This “great belief in technology” is not secular but closely linked with a great belief in American awesomeness…
The certainty of American awesomeness that led to the war in Iraq or to the current destruction of the Gulf of Mexico, has been rooted in one, politically powerful branch of American Christianity. And what has feed much of this overrepresented group’s tireless (and often comical) resistance to the hard facts of, say, Darwinism, has been the belief that American greatness cannot be separated from divine providence, from supernatural agency.
When Charles soars, I often feel like I’m in a tiny Piper Cub straining to get off the ground, but I love that he gets back to the real meaning of awesome — not just neat or cool, but full of awe. Awe-inspiring. that is, as well as potentially awful/awe-full. And he’s right: that sense of awe is essentially religious. That is, it’s faith-based.
Our conviction that technology has the answers — in this case, to cap the burst oil well under the Gulf — is now revealed as the article of faith it has always been. One major impulse behind religious faith is to create a sense of order in the universe, and through order, control. We are no longer hapless, meaningless, pawns of existence. Faith might seem to be about humility, but more often, it’s the opposite. Through faith, in whatever god, we aggrandize ourselves. We assure ourselves of our meaningfulness, our purpose (as in that terrifyingly mechanistic idea of “the purpose-driven life”). Faith puts us in control, gives us the illusion that we possess the key to it all.
Of course if we really thought technology invincible, we wouldn’t need faith in it. So to suppress that awareness, we fetishize technology — we make it into a fetish, worshipped for its magical powers. We take applied science and turn it into an article of faith. We think it all-powerful, invincible. Until it isn’t.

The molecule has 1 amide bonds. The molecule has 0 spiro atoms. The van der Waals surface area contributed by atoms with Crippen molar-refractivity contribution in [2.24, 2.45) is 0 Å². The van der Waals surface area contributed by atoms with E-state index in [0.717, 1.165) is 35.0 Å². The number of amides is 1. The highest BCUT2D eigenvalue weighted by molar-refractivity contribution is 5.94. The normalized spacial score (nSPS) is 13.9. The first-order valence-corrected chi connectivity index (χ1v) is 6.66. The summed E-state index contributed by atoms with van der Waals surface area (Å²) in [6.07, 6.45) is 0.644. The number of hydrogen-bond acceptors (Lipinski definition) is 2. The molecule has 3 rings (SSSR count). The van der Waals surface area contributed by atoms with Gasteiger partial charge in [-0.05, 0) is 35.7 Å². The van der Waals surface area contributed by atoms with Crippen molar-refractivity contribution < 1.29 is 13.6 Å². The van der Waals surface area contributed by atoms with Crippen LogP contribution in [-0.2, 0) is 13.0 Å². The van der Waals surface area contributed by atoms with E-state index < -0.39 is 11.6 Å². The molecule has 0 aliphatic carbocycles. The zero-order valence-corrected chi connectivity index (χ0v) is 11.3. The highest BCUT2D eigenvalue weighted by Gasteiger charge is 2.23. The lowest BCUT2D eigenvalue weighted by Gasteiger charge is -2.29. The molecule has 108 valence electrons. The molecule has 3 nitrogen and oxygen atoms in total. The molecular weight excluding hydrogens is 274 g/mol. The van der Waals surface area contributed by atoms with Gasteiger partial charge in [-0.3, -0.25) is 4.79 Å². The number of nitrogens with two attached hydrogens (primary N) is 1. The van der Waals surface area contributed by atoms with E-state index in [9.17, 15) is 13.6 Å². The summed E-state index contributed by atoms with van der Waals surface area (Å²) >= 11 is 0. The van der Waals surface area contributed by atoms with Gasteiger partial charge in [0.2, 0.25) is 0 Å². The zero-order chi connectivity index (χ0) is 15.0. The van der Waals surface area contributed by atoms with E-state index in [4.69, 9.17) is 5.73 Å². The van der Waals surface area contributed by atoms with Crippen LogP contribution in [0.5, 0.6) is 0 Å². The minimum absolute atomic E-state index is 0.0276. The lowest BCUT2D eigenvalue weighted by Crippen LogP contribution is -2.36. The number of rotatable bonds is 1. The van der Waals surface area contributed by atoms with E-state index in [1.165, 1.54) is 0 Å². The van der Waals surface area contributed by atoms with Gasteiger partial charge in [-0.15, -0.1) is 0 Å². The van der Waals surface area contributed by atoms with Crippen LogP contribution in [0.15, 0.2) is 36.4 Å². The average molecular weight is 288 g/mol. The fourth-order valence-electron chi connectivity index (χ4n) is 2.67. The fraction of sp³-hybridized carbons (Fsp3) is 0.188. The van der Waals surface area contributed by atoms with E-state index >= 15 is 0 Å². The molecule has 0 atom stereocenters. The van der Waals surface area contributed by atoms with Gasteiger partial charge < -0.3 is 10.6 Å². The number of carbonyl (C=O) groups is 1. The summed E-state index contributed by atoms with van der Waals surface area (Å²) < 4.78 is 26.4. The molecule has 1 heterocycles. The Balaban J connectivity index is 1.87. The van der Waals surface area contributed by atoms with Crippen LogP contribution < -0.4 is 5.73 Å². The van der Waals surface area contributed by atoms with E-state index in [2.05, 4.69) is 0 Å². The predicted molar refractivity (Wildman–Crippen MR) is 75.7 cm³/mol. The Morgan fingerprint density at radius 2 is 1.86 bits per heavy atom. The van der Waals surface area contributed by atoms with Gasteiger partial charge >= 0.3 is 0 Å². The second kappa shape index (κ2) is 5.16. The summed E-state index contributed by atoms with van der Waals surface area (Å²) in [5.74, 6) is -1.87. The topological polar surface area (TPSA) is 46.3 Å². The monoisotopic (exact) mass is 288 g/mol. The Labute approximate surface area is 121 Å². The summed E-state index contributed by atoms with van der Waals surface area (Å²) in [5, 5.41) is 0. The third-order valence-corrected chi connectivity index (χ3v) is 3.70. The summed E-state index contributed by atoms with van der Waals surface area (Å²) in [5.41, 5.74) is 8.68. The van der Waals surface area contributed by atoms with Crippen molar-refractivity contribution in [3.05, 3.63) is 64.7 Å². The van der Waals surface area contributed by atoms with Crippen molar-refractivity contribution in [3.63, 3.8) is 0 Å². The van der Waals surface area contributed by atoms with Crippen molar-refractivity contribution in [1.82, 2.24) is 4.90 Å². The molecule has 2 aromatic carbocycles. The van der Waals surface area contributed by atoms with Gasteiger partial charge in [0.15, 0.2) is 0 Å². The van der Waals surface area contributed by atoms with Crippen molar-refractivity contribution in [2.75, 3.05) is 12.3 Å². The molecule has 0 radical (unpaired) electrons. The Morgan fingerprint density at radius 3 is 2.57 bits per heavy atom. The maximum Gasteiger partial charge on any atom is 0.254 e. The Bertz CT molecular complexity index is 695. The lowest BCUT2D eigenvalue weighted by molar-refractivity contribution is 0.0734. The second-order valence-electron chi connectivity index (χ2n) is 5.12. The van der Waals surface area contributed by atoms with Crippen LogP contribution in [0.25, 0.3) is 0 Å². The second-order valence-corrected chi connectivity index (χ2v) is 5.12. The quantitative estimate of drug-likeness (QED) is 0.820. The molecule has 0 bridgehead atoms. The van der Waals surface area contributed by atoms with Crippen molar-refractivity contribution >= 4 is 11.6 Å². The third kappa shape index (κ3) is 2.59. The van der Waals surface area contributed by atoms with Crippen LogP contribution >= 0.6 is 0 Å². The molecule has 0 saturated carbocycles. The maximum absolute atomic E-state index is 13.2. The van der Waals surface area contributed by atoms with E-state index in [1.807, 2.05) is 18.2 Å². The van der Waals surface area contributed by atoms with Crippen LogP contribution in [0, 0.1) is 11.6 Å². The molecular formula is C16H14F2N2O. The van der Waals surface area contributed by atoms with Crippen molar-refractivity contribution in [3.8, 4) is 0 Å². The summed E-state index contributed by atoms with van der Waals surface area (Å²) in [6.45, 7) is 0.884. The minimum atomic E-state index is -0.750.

You read this, obviously, courtesy of technology. But remember when the screen crashes and you feel utterly vulnerable. TDS — technology deprivation syndrome — kicks in. You feel bereft, helpless, cut off from the omniscience and the omnipotence of the Web. You’ve been dropped into a void. Your god has failed. Examine that feeling closer and I suspect it’s close to that of an addict suddenly cut off from his or her drug — and that the flood of relief when “service is restored” is very like the first hit of a restored supply of meth or heroin. All memory of vulnerability vanishes. Wheeeee…. we’re flying again. Until the next crash.
We can hardly say our faith in oil companies has been shattered (though it would be nice, if absurdly naive, to think that their faith in themselves has). Presumably the BP engineers who insisted on riskier, less expensive blowout-prevention procedures did so in full faith that they would work. Well, make that partial faith. They were playing the odds, and they knew it. Always a dangerous thing to do when gods are concerned, especially when it’s you that’s trying to play God.
Did they never hear of the Golem, or see a Frankenstein movie? Never hear the line “the monster lives”? Now here we are, stuck with a real-life monster movie. Simultaneously sickened and fascinated, terrified and thrilled, we watch it with horror — and a sense of terrible awe.